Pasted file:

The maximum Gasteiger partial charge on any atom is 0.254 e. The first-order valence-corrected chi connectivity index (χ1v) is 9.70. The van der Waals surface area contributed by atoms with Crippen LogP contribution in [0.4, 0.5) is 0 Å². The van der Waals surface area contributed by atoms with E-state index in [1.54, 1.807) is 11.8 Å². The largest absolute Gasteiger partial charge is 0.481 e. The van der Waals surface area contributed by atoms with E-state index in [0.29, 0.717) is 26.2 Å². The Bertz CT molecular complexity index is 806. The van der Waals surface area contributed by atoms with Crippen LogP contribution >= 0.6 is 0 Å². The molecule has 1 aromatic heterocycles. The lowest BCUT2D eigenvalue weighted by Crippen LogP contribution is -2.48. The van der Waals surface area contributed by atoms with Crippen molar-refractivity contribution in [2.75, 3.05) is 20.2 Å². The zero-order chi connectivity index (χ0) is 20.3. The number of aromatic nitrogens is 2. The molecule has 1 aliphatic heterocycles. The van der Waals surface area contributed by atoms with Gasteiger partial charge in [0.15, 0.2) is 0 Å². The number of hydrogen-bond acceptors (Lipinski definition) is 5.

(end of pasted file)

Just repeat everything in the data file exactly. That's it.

The maximum Gasteiger partial charge on any atom is 0.254 e. The first-order valence-corrected chi connectivity index (χ1v) is 9.70. The van der Waals surface area contributed by atoms with Crippen LogP contribution in [0.4, 0.5) is 0 Å². The van der Waals surface area contributed by atoms with E-state index in [1.54, 1.807) is 11.8 Å². The largest absolute Gasteiger partial charge is 0.481 e. The van der Waals surface area contributed by atoms with E-state index in [0.29, 0.717) is 26.2 Å². The Bertz CT molecular complexity index is 806. The van der Waals surface area contributed by atoms with Crippen LogP contribution >= 0.6 is 0 Å². The molecule has 1 aromatic heterocycles. The lowest BCUT2D eigenvalue weighted by Crippen LogP contribution is -2.48. The van der Waals surface area contributed by atoms with Crippen molar-refractivity contribution in [2.75, 3.05) is 20.2 Å². The zero-order chi connectivity index (χ0) is 20.3. The number of aromatic nitrogens is 2. The molecule has 1 aliphatic heterocycles. The van der Waals surface area contributed by atoms with Gasteiger partial charge in [0.15, 0.2) is 0 Å². The number of hydrogen-bond acceptors (Lipinski definition) is 5.